Instant Lessons to Help Students Find Meaning in Nature This Tu BiShevat
Tu BiShevat pushes us to think about our natural world. We have an opportunity to celebrate trees, which are essential to our quality of life, and their role in our world. It begins the evening of Sunday, Feb. 5.
The holiday offers an entryway to helping students explore the Jewish values of Bal Tashchit (“do not destroy”), bettering the environment and creating a greener, more abundant world for themselves and for others.
Here are some ways ready-to-go lessons for Tu BiShevat and make best use of your limited time and attention spans to create rich learning.
Explore and Find Meaning
Young students can get in touch with nature and learn about taking care of the planet. They’ll enjoy activities like charades, tasting fruit for a mindfulness moment, a tree treasure hunt, and more!
This material comes from Let's Discover the Spring Holidays.
Learn the Value of Caring for God's Beautiful World
Learn the mitzvah of taking care of the earth.
This material comes from Let's Discover Mitzvot.
Useful or Wasteful?
Discuss the concept of Bal Taschit, avoiding waste, as a guideline for taking care of natural resources.
Most of us, at some point, are wasteful. We buy more things than we need, and sometimes as let food go bad before we get a chance to eat it. Help students consider whether destruction is always wasteful. In small groups, discuss the following cases and whether is was useful or wasteful. Have groups share their ideas.
• You strongly dislike the new shirt you got as a gift. You put it away and store it in the attic.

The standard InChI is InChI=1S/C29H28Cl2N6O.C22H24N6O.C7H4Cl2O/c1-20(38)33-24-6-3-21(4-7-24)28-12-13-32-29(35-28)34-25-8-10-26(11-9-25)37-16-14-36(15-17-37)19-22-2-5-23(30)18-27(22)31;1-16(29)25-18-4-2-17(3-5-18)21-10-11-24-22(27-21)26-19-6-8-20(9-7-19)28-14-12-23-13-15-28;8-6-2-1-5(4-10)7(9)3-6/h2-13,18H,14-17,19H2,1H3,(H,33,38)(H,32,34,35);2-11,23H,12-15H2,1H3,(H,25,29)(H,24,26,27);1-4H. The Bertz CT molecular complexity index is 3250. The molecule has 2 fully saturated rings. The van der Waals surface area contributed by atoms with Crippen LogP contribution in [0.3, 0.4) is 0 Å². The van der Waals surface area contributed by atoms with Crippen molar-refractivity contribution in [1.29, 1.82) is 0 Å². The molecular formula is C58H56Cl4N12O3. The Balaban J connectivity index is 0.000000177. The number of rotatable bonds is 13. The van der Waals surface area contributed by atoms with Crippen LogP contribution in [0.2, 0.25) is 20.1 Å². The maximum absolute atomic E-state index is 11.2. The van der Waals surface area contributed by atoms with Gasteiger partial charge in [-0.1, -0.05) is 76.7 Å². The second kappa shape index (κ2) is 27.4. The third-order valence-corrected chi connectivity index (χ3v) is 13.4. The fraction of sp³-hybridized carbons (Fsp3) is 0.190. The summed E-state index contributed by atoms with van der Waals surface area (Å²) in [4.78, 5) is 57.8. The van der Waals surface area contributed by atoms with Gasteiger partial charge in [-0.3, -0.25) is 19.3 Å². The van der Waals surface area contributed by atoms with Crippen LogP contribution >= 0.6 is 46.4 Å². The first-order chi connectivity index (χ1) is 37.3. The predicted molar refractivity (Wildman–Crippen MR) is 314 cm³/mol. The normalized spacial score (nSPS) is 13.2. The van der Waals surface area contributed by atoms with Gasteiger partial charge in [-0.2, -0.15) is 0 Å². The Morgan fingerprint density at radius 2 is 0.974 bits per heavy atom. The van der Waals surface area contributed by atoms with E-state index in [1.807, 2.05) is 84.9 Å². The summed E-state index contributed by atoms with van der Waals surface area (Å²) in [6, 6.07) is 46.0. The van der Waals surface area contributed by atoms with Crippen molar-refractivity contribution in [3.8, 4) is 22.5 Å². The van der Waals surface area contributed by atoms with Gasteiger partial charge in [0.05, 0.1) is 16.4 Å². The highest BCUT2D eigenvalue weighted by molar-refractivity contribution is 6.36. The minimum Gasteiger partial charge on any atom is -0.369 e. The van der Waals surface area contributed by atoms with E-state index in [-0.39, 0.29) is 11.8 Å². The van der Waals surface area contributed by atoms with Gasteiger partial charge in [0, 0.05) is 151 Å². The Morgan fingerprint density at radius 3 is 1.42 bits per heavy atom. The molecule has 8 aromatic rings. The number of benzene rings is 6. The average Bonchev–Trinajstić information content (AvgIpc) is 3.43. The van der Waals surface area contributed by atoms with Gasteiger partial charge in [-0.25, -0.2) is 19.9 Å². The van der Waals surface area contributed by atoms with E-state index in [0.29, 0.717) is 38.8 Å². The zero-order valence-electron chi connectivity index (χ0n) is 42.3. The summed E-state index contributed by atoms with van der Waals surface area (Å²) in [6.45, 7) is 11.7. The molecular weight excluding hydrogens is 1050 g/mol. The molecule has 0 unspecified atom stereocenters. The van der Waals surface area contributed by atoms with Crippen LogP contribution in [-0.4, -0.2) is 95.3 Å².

• You have soccer cleats that are in decent shape but they no longer fit, so you put them in the recycling bin.
• You accidentally crack a dish but you decide to use the pieces to make a mosaic.
• An abandoned building is knocked down to build a shelter for homeless people.
• A section of wetlands is drained to build new shops and homes.
This exercise comes from Make, Create, Celebrate: Jewish Holiday Through Art.
Grade 6 and up
Give students the opportunity to contemplate their own relationships with the natural world from a Jewish perspective through the powerful tool of of a reflective journal. For example, help students explore the question of how we can affect global issues when they seem too overwhelming. Begin with the story of Rabbi Akiva, who noticed stone that had been cut back by water, one drop at a time, and realized that big change happens only when we take small incremental steps.
Click the image to download a student activity page. (This comes from Our Place in the Universe - for grades 6-8 - in a chapter called "Large Tasks, Small Steps.")
Click here for a sample lesson plan about "Large Tasks, Small Steps,"